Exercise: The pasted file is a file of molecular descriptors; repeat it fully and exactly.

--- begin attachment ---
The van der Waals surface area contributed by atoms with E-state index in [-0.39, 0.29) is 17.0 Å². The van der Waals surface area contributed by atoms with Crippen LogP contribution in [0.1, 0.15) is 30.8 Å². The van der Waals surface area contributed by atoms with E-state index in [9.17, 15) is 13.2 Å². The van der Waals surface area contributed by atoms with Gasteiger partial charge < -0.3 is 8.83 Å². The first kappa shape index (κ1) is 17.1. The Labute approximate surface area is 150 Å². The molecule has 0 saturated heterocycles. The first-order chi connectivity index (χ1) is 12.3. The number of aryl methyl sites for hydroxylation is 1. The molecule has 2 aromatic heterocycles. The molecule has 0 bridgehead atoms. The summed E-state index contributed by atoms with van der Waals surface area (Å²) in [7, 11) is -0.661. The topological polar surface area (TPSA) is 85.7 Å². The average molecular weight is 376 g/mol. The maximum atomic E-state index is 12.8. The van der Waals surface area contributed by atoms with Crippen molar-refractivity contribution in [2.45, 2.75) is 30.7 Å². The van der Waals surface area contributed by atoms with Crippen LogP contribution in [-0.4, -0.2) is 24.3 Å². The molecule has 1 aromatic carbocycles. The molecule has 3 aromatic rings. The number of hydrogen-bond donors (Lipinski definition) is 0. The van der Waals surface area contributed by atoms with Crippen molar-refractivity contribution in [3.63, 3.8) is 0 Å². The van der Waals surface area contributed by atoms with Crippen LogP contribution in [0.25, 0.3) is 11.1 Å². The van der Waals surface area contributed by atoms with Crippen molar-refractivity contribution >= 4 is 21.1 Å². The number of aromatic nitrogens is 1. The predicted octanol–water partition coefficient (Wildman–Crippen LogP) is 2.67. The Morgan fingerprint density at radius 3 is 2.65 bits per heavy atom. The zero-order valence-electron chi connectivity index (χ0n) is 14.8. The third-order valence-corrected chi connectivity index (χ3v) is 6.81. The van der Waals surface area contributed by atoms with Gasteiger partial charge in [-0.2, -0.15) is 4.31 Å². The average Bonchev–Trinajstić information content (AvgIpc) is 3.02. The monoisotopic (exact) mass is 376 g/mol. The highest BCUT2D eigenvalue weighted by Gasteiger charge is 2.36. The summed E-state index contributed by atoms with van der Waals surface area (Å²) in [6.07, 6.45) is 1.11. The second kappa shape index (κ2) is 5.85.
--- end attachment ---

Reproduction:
The van der Waals surface area contributed by atoms with E-state index in [-0.39, 0.29) is 17.0 Å². The van der Waals surface area contributed by atoms with Crippen LogP contribution in [0.1, 0.15) is 30.8 Å². The van der Waals surface area contributed by atoms with E-state index in [9.17, 15) is 13.2 Å². The van der Waals surface area contributed by atoms with Gasteiger partial charge < -0.3 is 8.83 Å². The first kappa shape index (κ1) is 17.1. The Labute approximate surface area is 150 Å². The molecule has 0 saturated heterocycles. The first-order chi connectivity index (χ1) is 12.3. The number of aryl methyl sites for hydroxylation is 1. The molecule has 2 aromatic heterocycles. The molecule has 0 bridgehead atoms. The summed E-state index contributed by atoms with van der Waals surface area (Å²) in [7, 11) is -0.661. The topological polar surface area (TPSA) is 85.7 Å². The average molecular weight is 376 g/mol. The maximum atomic E-state index is 12.8. The van der Waals surface area contributed by atoms with Crippen molar-refractivity contribution in [2.45, 2.75) is 30.7 Å². The van der Waals surface area contributed by atoms with Crippen LogP contribution in [-0.4, -0.2) is 24.3 Å². The molecule has 1 aromatic carbocycles. The molecule has 3 aromatic rings. The number of hydrogen-bond donors (Lipinski definition) is 0. The van der Waals surface area contributed by atoms with Crippen molar-refractivity contribution in [3.63, 3.8) is 0 Å². The van der Waals surface area contributed by atoms with Crippen LogP contribution in [0.25, 0.3) is 11.1 Å². The van der Waals surface area contributed by atoms with Crippen molar-refractivity contribution >= 4 is 21.1 Å². The number of aromatic nitrogens is 1. The predicted octanol–water partition coefficient (Wildman–Crippen LogP) is 2.67. The Morgan fingerprint density at radius 3 is 2.65 bits per heavy atom. The zero-order valence-electron chi connectivity index (χ0n) is 14.8. The third-order valence-corrected chi connectivity index (χ3v) is 6.81. The van der Waals surface area contributed by atoms with Gasteiger partial charge in [-0.2, -0.15) is 4.31 Å². The average Bonchev–Trinajstić information content (AvgIpc) is 3.02. The monoisotopic (exact) mass is 376 g/mol. The highest BCUT2D eigenvalue weighted by Gasteiger charge is 2.36. The summed E-state index contributed by atoms with van der Waals surface area (Å²) in [6.07, 6.45) is 1.11. The second kappa shape index (κ2) is 5.85.